Here's what it was like at the New York Stock Exchange the day Silicon Valley Bank collapsed, according to Wall Street's most famous trader
Peter Tuchman has been at the New York Stock Exchange for almost 38 years and is the most-photographed trader on Wall Street.
Stocks plunged last week on concerns of contagion from the collapse of Silicon Valley Bank.
"We've never seen the volatility that we're seeing here. The intraday madness," Tuchman said.
On the morning of the largest bank failure since 2008, Peter Tuchman had four shots of espresso, two glasses of orange juice, and geared up for his day.
Immediately, stocks were down that morning. The S&P 500 was having its worst week of the year. Markets were going haywire shortly after the opening bell.
Tuchman, a stock broker with nearly 38 years of experience on the trading floor is the most-photographed trader on Wall Street, and he's seen his share of volatility.
He's weathered the stock market crash of 1987, the bursting of the dot-com bubble, the financial crisis of 2008, and the COVID-19 sell-off of 2020.
On March 10, when Silicon Valley Bank collapsed, "shit was really hitting the fan," he told Insider.
Tuchman describes the New York Stock Exchange as "the delta of all information," and the "ultimate pricing mechanism" for the world's markets, and on that Friday, investors and news outlets were calling him even more than usual for a pulse check.
Hedge funds, large institutions, wealthy individual investors and customers with "skin in the game" were reaching out to Tuchman and other brokers on the floor, asking: "What's going on? How much is for sale? How much is to buy? Where are we at?" he said. "We are the eyes and ears of publicly-traded companies."
"It's important that within the world of liquidity and volatility that there's a human being at the point of execution, making decisions, not a machine, not a robot, not an algo," he said.
Panic rattled Wall Street and equities plummeted on concerns about what's next to fall under the weight of the Federal Reserve's rising interest rates, along with contagion from SVB, which serviced more than 50% of all venture-backed companies in the US and whose fall marked the biggest calamity since the last financial crisis.
Bank shares led the plunge on Friday, posting their worst week since 2020. The decline in markets was fueled by fear hitting SVB peers like Western Alliance Bancorp and Signature Bank, which both shed over 20% on the day. Like SVB, Signature would go on to be taken over by the FDIC that weekend.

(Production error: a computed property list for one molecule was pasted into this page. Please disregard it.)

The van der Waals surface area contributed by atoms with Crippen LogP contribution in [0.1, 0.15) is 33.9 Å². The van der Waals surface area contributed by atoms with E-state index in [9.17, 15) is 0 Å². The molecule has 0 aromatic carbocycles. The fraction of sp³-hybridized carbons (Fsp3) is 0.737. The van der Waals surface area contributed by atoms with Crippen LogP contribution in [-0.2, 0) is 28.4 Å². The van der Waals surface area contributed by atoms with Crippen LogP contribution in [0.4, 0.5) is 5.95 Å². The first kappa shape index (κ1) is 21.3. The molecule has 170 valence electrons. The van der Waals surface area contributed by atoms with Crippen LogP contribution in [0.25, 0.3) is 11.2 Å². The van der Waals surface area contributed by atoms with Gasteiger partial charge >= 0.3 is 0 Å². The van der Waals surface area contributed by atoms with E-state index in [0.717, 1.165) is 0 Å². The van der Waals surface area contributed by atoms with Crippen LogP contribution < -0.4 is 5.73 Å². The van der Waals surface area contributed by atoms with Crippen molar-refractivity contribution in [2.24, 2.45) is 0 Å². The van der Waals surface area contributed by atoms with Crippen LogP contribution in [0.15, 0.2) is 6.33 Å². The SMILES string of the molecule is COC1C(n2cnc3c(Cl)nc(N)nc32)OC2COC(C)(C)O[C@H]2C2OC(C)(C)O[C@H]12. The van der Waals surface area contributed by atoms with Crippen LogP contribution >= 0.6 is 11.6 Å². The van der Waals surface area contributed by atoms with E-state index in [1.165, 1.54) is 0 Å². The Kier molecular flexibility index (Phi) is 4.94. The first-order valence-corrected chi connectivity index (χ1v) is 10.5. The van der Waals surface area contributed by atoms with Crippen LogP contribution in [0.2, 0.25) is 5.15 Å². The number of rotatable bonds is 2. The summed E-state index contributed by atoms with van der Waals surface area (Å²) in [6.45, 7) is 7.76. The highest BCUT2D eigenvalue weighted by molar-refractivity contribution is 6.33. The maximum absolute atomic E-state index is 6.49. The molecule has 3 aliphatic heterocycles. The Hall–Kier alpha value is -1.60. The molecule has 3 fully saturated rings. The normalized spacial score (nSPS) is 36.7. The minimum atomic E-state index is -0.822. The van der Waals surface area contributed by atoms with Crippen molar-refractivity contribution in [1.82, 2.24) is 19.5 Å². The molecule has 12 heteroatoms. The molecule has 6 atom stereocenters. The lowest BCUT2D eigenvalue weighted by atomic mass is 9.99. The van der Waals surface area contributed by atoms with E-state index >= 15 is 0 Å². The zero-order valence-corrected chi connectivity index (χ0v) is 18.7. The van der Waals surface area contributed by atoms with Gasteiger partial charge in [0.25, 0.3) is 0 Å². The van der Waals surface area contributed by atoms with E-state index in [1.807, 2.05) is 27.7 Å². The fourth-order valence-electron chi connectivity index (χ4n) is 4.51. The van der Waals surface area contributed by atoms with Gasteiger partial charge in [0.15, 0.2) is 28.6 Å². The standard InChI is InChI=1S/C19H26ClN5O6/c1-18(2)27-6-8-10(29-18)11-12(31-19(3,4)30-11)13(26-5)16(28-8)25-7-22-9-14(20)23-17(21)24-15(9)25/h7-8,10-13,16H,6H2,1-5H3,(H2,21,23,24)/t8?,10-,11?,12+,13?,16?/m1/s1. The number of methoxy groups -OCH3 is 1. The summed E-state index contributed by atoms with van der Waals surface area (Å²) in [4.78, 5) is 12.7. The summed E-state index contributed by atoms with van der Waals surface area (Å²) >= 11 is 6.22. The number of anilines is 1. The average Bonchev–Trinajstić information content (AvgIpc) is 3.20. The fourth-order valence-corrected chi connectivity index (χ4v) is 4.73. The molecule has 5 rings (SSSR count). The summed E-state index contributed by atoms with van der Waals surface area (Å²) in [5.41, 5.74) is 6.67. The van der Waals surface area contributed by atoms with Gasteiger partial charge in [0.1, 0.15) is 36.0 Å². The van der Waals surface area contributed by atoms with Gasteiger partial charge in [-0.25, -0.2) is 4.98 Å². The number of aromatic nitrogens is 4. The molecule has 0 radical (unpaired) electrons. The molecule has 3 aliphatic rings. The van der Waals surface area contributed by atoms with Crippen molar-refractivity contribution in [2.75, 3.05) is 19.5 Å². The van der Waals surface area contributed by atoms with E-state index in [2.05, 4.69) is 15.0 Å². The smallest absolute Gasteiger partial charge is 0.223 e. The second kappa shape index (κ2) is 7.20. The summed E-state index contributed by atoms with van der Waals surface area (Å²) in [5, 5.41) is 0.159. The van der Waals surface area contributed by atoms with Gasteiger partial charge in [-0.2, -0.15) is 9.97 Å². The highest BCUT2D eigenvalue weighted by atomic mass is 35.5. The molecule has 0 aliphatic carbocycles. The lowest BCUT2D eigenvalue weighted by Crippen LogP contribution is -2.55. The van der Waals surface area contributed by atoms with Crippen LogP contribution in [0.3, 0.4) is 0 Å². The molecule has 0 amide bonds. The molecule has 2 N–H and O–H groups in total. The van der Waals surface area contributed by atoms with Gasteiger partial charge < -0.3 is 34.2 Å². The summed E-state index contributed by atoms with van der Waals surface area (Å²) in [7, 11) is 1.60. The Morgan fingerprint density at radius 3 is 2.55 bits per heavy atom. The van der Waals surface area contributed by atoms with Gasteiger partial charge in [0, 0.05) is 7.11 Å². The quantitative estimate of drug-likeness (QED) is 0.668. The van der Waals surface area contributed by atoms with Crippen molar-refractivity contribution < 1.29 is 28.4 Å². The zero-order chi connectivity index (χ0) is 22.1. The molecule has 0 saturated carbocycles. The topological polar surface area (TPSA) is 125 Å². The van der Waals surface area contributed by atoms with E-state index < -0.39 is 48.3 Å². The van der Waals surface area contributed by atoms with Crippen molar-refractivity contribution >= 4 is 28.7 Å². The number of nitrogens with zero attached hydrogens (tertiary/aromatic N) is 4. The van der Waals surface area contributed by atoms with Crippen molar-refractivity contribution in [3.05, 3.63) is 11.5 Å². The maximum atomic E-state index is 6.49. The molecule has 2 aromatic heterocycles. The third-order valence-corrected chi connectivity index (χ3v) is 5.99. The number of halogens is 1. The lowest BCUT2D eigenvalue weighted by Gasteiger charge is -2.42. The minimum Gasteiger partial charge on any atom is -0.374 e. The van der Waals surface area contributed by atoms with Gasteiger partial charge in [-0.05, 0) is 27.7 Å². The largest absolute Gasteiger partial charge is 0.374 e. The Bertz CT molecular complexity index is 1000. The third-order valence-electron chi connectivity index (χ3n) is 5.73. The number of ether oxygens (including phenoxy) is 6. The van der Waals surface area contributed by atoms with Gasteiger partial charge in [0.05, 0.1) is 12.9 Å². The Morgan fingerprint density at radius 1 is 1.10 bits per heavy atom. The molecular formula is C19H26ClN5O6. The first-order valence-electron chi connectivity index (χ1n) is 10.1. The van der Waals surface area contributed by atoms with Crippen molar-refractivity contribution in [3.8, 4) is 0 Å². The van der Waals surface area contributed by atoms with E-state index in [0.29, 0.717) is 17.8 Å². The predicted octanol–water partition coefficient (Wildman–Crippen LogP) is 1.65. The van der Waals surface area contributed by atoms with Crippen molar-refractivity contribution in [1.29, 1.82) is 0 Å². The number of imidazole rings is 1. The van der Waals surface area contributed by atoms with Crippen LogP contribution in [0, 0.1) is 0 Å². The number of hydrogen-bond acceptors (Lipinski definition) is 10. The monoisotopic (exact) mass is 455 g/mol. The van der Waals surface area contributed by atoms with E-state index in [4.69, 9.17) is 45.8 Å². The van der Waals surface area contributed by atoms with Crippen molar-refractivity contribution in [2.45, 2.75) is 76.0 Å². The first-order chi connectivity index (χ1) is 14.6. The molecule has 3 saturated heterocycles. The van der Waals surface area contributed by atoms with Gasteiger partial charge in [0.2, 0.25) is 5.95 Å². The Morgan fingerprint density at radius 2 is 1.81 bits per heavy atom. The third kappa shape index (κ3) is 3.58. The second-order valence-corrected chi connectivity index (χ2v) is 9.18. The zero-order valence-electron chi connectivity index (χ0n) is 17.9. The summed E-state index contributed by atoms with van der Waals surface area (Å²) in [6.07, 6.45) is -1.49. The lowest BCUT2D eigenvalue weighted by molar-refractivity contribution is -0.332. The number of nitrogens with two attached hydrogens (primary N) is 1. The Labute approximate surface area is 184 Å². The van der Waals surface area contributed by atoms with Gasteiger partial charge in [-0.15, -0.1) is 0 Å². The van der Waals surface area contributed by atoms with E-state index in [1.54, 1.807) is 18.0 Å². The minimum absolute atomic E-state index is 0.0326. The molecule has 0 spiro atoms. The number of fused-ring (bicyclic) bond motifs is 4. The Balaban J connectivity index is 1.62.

"We've never seen the volatility that we're seeing here. The intraday madness," Tuchman said about the last few years in financial markets. "Things that used to take generations to happen, now can happen between lunch and your coffee break, right? We can be in a bear market at 11 in the morning, and by three o'clock we're in a bull market."
He added: "Well, that's insane. That used to take 20 years to happen. Now, it happens over lunch."
Tuchman didn't eat lunch on Friday, but he typically doesn't anyway.
On the floor, Tuchman gets a sense that "something serious is happening" when multiple stocks halt trading at once. It's a pricing mechanism called "limit up, limit down," which is done temporarily to mitigate extraordinary volatility when price declines in individual securities reach levels that may exhaust market liquidity.
In Tuchman's words: "We give everybody a chance to figure out what they want to do because nobody is advantaged from stocks going up 30 points and down 40 points. It's just not rational."
He added: "It gives everyone a minute to calm down, see where the bodies are buried, and then make a decision going forward."
Less than one minute after the opening on Friday at 9:30 a.m., First Republic Bank, another SVB peer, halted trading for six minutes. The stock paused 12 others times that day. Western Alliance followed suit, pausing 20 times intraday, according to historical data from the New York Stock Exchange.
"We do trade a lot of the contagion stocks so suddenly [we] are noticing the market is selling [them] off radically," he added.
Monitors cover nearly every nook and cranny of the trading floor. Fast-talking brokers are hunched over their screens, taking calls, while digesting the barrage of headlines to dissecting what's moving markets.
"We are surrounded by all the information that make up the market. I watch at every given second what's going on with all that information," he said, gesturing at the hundreds of monitors around us. "You're seeing everything in real time."
There's always a volatility somewhere, Tuchman says, but that's part of the job.
There was a sense that more trouble was brewing as traders left for the weekend. The government didn't announce that it would backstop losses for SVB and Signature Bank depositors until Sunday evening, leaving investors in the lurch over what would happen next.
"Markets don't like unknowns and anxiety," he said. "We didn't know a lot more than we knew. That's when you have fear in the market and that's why we had the massive sell-off on Friday."
He added: "I call it a perfect storm. You've got a lack of information and transparency and clarity. You've got a weekend coming up. You've got a looming Fed meeting. You've got the world trying to come out of a pandemic. You've got a massive interest rate raising environment. You've got a tech sector under fire. You've got retail sales here. All eyes are on the market."
Read the original article on Business Insider